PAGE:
In watching many of David Lynch’s film masterpieces, including ‘Eraserhead’ and ‘Blue Velvet’, the themes of the obscure and evil are displayed in experimental uses of time frames, flickering reoccurring images and soundscapes. There is an overall dark atmosphere which unsettles the viewer, creating a space for the tabooed and unimaginable to be presented.
I have investigated this use of the moving image and cinematography within David Lynch’s films to build on an earlier project called ‘Transposition’. In this, I explored being frozen in an unsettling state of change. I produced a shoot of people claustrophobically wrapped in plastic on black and white film, experimented creating samples of textual materials and created a short film. I have used this short film as a starting point.
I aimed to convey atmospheric body horror imagery, that display abstracted and distorted body forms. Conveying anxieties causes the videos to become frantic and restless. With the influence of David lynch, I have investigated the effect of surrealistic dream-like sequences within the art. I have explored how the body can be presented in many different ways, such as creating overlaid videos, prints from shoots or film stills and exploring a wider range of materials to create surreal body forms, achieved in ‘Eraserhead’. I needed to gain more knowledge about using technical resources such as video editing software such as Adobe After Effects, Photoshop etc. to achieve the investigative video works I aimed to create within this project.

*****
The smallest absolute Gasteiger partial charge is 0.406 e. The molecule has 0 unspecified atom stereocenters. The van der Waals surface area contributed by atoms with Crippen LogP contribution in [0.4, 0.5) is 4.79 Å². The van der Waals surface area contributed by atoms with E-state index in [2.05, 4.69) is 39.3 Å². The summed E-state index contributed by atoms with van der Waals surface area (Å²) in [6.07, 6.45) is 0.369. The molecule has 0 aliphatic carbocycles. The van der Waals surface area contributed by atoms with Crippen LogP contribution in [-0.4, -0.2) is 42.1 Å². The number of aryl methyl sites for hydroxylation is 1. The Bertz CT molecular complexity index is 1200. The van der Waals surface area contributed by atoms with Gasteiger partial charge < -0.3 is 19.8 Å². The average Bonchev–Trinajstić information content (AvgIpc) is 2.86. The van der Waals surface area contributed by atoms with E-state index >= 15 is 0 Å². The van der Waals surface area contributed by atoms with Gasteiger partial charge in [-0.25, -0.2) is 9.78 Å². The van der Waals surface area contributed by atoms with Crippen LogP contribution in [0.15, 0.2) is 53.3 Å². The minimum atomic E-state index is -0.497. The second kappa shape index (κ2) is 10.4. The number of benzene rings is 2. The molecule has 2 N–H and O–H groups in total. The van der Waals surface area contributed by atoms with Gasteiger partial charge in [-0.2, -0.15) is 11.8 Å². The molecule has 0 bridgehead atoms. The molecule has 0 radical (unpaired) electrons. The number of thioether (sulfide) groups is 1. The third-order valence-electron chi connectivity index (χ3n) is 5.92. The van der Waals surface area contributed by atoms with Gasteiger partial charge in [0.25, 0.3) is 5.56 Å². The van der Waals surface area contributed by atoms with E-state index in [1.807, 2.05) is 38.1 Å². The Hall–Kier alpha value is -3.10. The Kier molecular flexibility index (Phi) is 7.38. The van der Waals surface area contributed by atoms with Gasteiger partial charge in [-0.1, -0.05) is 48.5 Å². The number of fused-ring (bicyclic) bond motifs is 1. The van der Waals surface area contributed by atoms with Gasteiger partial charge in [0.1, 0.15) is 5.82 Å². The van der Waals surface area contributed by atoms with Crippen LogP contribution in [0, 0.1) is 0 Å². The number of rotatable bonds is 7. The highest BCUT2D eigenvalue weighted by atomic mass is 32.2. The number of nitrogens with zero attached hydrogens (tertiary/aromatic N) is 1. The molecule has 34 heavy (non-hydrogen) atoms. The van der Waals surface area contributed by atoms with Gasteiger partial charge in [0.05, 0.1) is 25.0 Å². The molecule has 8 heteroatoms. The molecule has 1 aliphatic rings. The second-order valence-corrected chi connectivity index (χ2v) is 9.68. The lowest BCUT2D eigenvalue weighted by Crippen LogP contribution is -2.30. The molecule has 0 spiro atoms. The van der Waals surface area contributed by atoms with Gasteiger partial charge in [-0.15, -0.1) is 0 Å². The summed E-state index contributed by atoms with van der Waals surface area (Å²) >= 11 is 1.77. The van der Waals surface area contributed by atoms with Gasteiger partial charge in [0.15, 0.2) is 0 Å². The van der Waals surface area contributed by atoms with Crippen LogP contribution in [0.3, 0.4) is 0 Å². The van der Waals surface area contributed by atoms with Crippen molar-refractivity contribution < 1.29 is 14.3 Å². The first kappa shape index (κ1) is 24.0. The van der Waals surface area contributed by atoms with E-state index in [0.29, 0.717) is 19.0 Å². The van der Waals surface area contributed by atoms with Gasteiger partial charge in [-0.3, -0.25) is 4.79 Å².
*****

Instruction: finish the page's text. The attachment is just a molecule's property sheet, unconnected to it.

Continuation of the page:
I have researched films such as David Lynch’s, Mark Leckey’s use of video collages and cinematography from Hickock’s ‘Psycho’. I have also taken inspiration from artists which are manipulating images of figures and creating dream-like surrealist atmospheres in paintings, drawings and moving image such as Michael Armitage and Marta Klara Sadowska.
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'Body Horror' (short film): Developed from multiple digitally edited photography/film photography trials by experimenting with video media, editing and audio (and is still a work in progress). This short film explores discomforting imagery through video collage, expressing abstracted and distorted body forms and creating a dream-like surrealist atmosphere.. The audio explores bodily sounds, along with distorted voices. This is to convey bodily repulsiveness, causing the video to become frantic and restless. Inspiration from Pipilotti Rist's video art, Mark Leckey's use of video collage (as seen recently at Tate Britain) and David Lynch's films such as 'Eraserhead’.